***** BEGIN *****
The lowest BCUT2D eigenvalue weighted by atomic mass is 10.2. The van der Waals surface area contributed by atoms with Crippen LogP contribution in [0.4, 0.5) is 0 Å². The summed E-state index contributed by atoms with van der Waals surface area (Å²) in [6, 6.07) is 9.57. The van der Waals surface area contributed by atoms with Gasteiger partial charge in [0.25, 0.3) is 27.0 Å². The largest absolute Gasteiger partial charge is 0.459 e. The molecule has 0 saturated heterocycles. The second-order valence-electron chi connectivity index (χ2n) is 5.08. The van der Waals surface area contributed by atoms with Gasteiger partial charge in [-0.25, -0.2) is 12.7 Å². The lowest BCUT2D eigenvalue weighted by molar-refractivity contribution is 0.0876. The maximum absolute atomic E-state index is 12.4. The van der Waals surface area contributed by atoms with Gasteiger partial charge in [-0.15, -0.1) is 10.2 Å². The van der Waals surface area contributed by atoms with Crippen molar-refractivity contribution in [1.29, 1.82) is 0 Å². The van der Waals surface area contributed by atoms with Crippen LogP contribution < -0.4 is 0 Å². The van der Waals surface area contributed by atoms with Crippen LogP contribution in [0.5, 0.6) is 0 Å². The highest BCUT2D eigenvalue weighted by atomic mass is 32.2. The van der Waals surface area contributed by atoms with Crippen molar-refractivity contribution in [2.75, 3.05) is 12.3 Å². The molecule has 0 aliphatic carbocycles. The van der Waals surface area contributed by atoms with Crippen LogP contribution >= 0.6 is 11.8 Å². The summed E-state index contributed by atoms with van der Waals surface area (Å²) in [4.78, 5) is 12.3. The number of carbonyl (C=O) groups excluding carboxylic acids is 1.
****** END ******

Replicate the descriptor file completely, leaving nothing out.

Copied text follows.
The lowest BCUT2D eigenvalue weighted by atomic mass is 10.2. The van der Waals surface area contributed by atoms with Crippen LogP contribution in [0.4, 0.5) is 0 Å². The summed E-state index contributed by atoms with van der Waals surface area (Å²) in [6, 6.07) is 9.57. The van der Waals surface area contributed by atoms with Gasteiger partial charge in [0.25, 0.3) is 27.0 Å². The largest absolute Gasteiger partial charge is 0.459 e. The molecule has 0 saturated heterocycles. The second-order valence-electron chi connectivity index (χ2n) is 5.08. The van der Waals surface area contributed by atoms with Gasteiger partial charge in [-0.25, -0.2) is 12.7 Å². The lowest BCUT2D eigenvalue weighted by molar-refractivity contribution is 0.0876. The maximum absolute atomic E-state index is 12.4. The van der Waals surface area contributed by atoms with Gasteiger partial charge in [-0.15, -0.1) is 10.2 Å². The van der Waals surface area contributed by atoms with Crippen molar-refractivity contribution in [1.29, 1.82) is 0 Å². The van der Waals surface area contributed by atoms with Crippen LogP contribution < -0.4 is 0 Å². The van der Waals surface area contributed by atoms with Crippen LogP contribution in [0.5, 0.6) is 0 Å². The highest BCUT2D eigenvalue weighted by atomic mass is 32.2. The van der Waals surface area contributed by atoms with Crippen molar-refractivity contribution in [2.75, 3.05) is 12.3 Å². The molecule has 0 aliphatic carbocycles. The van der Waals surface area contributed by atoms with Crippen LogP contribution >= 0.6 is 11.8 Å². The summed E-state index contributed by atoms with van der Waals surface area (Å²) in [4.78, 5) is 12.3. The number of carbonyl (C=O) groups excluding carboxylic acids is 1.